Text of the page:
What To Look For
- The Zephyr and Zodiac are rot-prone, so scrutinise every square inch of the panelwork – whether visible or underneath.
- One of the trickiest areas to restore is the lower rear corner of the back door shut, an area where several panels meet and as a result it can be awkward getting everything to line up properly.
- Also difficult to repair is the heater box air intake, which rots and weakens the bulkhead; don’t underestimate the diffi culty in putting this right. Even trickier to fi x is the bonnet hinge mounting area; repair this badly and none of the front end panels will line up properly.
- Sills, wheelarches plus the front and rear valances dissolve, as do the door bottoms when the drain holes block up, rotting from the inside out.
- Corrosion is pretty much guaranteed in the trailing edge and lower rear corners of the front wings. After a while the wings separate from the rest of the car, and they start fl apping about if allowed to get really bad – but by the time things have got to this stage, it’ll be obvious and the rest of the car will be looking the worse for wear as well.
- Lift the bonnet and look at the top of the front inner wings, where the MacPherson struts are attached. A well-known Ford weak spot, it’s also an MoT failure point. Repair panels are available and they’re not especially tricky to weld into place accurately – but it’s still an extra cost to consider. Also look further back on the inner wings, where the bonnet springs attach – this is an area that’s often badly corroded.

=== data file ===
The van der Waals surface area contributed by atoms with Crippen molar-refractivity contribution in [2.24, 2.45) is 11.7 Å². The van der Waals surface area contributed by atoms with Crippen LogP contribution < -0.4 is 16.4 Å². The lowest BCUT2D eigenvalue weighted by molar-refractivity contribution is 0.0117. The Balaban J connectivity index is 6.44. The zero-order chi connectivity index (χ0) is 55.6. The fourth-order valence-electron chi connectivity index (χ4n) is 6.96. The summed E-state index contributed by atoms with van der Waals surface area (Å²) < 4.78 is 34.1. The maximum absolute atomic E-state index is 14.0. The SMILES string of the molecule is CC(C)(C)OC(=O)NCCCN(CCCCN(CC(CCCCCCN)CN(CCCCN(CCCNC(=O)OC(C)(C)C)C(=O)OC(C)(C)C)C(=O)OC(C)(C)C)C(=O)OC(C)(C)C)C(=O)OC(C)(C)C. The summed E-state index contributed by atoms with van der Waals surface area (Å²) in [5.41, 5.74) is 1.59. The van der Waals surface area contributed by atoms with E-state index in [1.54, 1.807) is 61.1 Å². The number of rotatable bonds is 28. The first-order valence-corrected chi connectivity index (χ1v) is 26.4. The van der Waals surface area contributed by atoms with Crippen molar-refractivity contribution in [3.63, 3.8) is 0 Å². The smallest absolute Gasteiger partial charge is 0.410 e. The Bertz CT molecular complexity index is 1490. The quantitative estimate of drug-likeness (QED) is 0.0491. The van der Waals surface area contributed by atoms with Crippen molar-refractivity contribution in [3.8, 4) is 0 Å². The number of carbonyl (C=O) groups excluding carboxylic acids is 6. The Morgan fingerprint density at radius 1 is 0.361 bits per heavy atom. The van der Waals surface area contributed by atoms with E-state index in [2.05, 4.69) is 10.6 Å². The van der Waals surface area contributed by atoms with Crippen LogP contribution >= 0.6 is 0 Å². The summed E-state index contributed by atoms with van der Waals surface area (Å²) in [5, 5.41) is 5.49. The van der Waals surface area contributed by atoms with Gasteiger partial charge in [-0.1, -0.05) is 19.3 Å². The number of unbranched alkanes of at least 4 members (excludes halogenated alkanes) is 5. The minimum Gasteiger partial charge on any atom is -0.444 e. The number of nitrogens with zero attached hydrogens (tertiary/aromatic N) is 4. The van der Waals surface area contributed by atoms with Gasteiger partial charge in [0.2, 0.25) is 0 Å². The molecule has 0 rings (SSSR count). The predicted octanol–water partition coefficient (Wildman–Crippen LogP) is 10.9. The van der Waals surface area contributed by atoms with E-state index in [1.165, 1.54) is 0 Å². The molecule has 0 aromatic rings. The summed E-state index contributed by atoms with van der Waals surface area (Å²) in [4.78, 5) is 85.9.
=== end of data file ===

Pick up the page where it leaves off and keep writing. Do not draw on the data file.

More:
- The metal around the headlamps is less rust-prone than most Fords of this era, but the underside needs careful inspection so get the car onto a ramp before you buy it.
- The floorpans corrode because they’re attacked from both sides; the metal gets battered from underneath, but the screen seals also leak, allowing water into the cabin so the floorpans rust underneath the carpeting. It’s the same with the boot seals; they harden or perish and the boot fi lls up with water, rotting the fuel tank and floors.
- Six-cylinder engines generally live longer than their four-pot counterparts, as they lead less stressful lives. However, you still have to do the usual checks because all these powerplants can suffer from worn piston rings, valve gear and bearings.